Dipping, Tapping, or Swiping: Using EMV Chip Cards

EMV chips are becoming the credit card standard and are helping to curb credit card fraud.

As of Sept 30th, 2015, 120 million EMV chip cards have already been issued in the United States, and another 480 million are expected to be issued before the end of 2015.

EMV chips, (short for Europay, MasterCard and Visa) — are not actually new technology. Developed in the 1990’s before online retailing had a foothold, it was introduced as a solution to common problems with traditional mag-stripe cards. While the data on a magnetic strip is completely static, EMV chips are used to generate a unique code with every transaction, making duplication fraud virtually impossible. Any data collected by a card-skimmer (one of the most common forms of physical credit card fraud) becomes worthless as the unique code will register with any new attempt and freeze the transaction.

While this data method is more secure in some regards, many consumers and merchants worry that the chip won’t protect online purchases in the same way (no reader, no unique code). There is a push by consumer groups to reintegrate a PIN in conjunction with the chip as an added layer of security.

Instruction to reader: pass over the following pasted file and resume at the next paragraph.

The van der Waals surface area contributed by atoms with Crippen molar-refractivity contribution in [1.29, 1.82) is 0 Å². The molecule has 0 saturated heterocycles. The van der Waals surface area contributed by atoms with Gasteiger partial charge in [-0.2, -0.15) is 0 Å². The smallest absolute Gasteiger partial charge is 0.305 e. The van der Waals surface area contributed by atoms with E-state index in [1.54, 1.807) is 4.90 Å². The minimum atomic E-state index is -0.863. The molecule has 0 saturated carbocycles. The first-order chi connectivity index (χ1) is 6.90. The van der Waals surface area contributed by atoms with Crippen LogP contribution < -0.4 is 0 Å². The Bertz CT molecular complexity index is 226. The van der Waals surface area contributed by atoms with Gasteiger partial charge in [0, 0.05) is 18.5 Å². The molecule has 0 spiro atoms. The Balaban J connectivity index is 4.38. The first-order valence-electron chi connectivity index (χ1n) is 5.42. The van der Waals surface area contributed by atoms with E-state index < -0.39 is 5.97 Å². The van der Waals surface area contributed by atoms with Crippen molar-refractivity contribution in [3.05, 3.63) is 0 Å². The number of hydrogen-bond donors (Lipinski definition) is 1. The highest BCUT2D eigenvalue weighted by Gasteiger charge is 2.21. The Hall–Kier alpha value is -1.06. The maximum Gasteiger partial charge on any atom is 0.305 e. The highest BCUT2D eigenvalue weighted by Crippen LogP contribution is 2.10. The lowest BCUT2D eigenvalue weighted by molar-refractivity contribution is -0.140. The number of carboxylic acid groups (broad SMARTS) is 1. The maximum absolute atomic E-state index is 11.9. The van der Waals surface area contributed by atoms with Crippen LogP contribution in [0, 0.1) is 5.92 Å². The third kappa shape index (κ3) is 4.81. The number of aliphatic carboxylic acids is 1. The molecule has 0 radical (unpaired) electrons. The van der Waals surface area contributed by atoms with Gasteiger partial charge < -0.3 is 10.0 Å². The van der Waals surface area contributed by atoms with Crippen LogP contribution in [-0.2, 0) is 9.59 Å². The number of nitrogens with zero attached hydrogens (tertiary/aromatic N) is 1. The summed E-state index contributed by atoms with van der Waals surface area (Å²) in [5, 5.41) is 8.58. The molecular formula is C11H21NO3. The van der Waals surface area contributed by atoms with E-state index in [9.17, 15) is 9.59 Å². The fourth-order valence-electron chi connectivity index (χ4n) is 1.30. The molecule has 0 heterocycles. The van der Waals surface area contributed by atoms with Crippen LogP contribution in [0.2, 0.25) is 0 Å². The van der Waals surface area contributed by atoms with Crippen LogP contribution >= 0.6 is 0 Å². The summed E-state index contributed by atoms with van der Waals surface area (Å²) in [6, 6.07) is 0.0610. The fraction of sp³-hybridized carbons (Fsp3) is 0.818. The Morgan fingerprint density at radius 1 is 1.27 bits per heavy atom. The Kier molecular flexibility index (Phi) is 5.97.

For retailers and financial institutions, the switch to EMV cards mean adding new POS technology, internal processing systems, and new liability rules. As of Oct. 1, 2015, the liability for card-present fraud will fall on the least EMV-compliant party to the fraudulent transaction — in most cases, the merchant. Only automated fuel dispensers are exempt, they don’t have to make a full shift to EMV until 2017.

For consumers, the switch means adapting to either “card dipping” or NFC payment at the POS terminal. “Dipping” isn’t as quick as the card swipe consumers are used to and will require patience from both the customer and cashier. NFC (near-field communication) cards are tapped against a compatible terminal scanner — a smoother, faster way to pay. Unfortunately, most US financial are issuing contact-only cards that require “dipping”. As most retailers are reluctant to integrate the new and fairly expensive NFC scanners, it is not seen as necessary to release NFC cards yet. Merchants that are not yet EMV-compliant can still process cards as the current EMV cards are still equipped with mag-stripe functions to ease the transition.

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